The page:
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Senator Mike Duffy makes his way to the Senate on Parliament Hill, Tuesday, May 28, 2013 in Ottawa.Fred Chartrand/The Canadian Press

The Senate has asked the RCMP to investigate expenses claimed by Mike Duffy – and to look into the $90,000 payment he received from the Prime Minister's former chief of staff – after a review found a pattern of questionable expenses claimed by the PEI senator.

Senate finance officials revealed information showing that Mr. Duffy attempted to claim 18 days of per diems for working in Ottawa during the Senate's summer recess even though other records clearly showed the senator was in Prince Edward Island.

The revelations mark a new chapter in the probe of Mr. Duffy's expenses and capped an extraordinary day in Ottawa. The House of Commons resembled a courtroom interrogation Tuesday as Prime Minister Stephen Harper fended off dozens of questions from opposition leaders. All the while, Mr. Harper said the matter was between former chief of staff Nigel Wright and Mr. Duffy. Pressed by Liberal Leader Justin Trudeau on whether he would testify in a full public inquiry, the Prime Minister brought up controversial remarks by Mr. Trudeau on the composition of the Senate.

The review also found that Mr. Duffy made claims for Senate work while campaigning for the Conservative Party during the 2011 election.

After more than an hour of debate Tuesday evening, Conservative and Liberal senators on the internal economy committee voted unanimously to approve a report calling in the RCMP.

The Conservatives also agreed to a Liberal amendment to the motion, which made clear that the reference to the police includes "Senator Duffy's repayment of $90,000 to the Government of Canada."

That amendment means the RCMP is being asked to look at why Mr. Wright secretly gave Mr. Duffy $90,172 on March 25. The payment allowed the senator to pay back all of his expenses in the midst of a Senate-authorized forensic audit.

Tuesday's vote marked a change of course for the Conservative-dominated Senate, which until this week had resisted opposition calls to call in the police.

The referral came after Mr. Harper faced his first grilling in the Commons over the Senate expenses scandal since news of Mr. Wright's transaction with Mr. Duffy first broke.

NDP Leader Thomas Mulcair and Mr. Trudeau peppered the Prime Minister with more than 20 questions, forgoing the normal theatrics of Question Period to pose simple, focused queries about his office's role in the controversy.

The Prime Minister steadfastly stuck to his story that his top aide acted alone in drawing on his personal fortune to make Mr. Duffy's reimbursement debt go away.

During a rare public meeting of the Senate internal economy committee, officials said they recently took a second look at Mr. Duffy's expense claims and contrasted them with this month's audit by Deloitte, which attempted to track Mr. Duffy's whereabouts over a two-year period.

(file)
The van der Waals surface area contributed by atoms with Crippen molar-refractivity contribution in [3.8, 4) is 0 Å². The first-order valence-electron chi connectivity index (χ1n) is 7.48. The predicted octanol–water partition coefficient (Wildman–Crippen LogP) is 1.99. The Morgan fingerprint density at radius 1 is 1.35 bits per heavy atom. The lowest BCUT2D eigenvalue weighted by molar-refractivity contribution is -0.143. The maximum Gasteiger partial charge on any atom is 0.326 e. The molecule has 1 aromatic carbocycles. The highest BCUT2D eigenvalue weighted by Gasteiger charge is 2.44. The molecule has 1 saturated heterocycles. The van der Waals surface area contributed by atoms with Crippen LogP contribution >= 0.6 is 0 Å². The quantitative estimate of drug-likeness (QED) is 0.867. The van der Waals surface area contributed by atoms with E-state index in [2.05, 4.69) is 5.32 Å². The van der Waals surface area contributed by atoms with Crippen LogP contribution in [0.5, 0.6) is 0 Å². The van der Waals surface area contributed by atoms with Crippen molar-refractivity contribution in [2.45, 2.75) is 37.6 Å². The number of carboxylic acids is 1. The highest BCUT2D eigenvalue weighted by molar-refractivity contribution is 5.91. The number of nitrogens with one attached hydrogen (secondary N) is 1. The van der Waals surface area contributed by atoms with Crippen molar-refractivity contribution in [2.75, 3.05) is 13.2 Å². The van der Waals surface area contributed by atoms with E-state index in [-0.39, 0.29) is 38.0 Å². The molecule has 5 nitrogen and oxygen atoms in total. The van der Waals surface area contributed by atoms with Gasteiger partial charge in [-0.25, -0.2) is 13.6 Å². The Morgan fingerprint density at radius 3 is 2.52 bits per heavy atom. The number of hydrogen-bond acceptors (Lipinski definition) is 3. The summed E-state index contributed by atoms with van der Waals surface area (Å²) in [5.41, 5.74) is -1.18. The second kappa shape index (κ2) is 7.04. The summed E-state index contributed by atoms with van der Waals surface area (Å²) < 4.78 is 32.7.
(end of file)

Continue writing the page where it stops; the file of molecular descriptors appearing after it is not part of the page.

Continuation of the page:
That process identified 49 days in which Mr. Duffy claimed per diems in Ottawa even though the Deloitte review – using cellphone records and other sources – found the senator was elsewhere.

"The review leads to a conclusion that the Deloitte finding in relation to per diems claimed in January, 2012, when the senator was in Florida is not an isolated incident, but represents a pattern that raises concerns," Senate finance officials reported to the committee.

Both Conservative and Liberal senators immediately agreed that the expenses should be referred to the RCMP. However, there was debate over whether the reference should explicitly urge the police to also examine the role played by Mr. Wright.

Mr. Duffy was invited to attend the Tuesday evening hearing but did not make an appearance. He had told reporters last week that he would like a public forum to tell his version of events.

Last week the Senate Speaker confirmed that he had provided documents to the RCMP upon request that outline the Senate's expenses rules. The Speaker said this was in relation to recent audits into the expenses of Mr. Duffy, and Senators Mac Harb and Patrick Brazeau.

The opposition has criticized the decision to refer Mr. Duffy's expenses back to the internal economy committee given that it is the same committee that is accused of "whitewashing" its final report into Mr. Duffy's expenses by removing language that was critical of him.

On Tuesday, the committee voted to return some lines of the report that had previously been removed.

Earlier in the day, questions were put to the Conservative committee chair, David Tkachuk, about his role in writing the report and his interactions with Mr. Wright.

"The advice that I asked for [from Mr. Wright] was in general terms. I received no advice that told me what had to be said in the report," he said. "It was not whitewashed."

Neither Mr. Duffy nor Mr. Wright has explained the details around an arrangement in which Mr. Wright secretly transferred $90,000 in personal funds to the senator so that Mr. Duffy could repay all of his expenses during a forensic audit.

A CTV reporter tracked down Mr. Wright early Tuesday morning while he was jogging in downtown Ottawa. Mr. Wright said he is providing all his answers to the federal Ethics Commissioner.

"I made some mistakes, I'm living with the consequences of those mistakes, but I believe I can account for my actions and I think that's the right forum for it," Mr. Wright told CTV.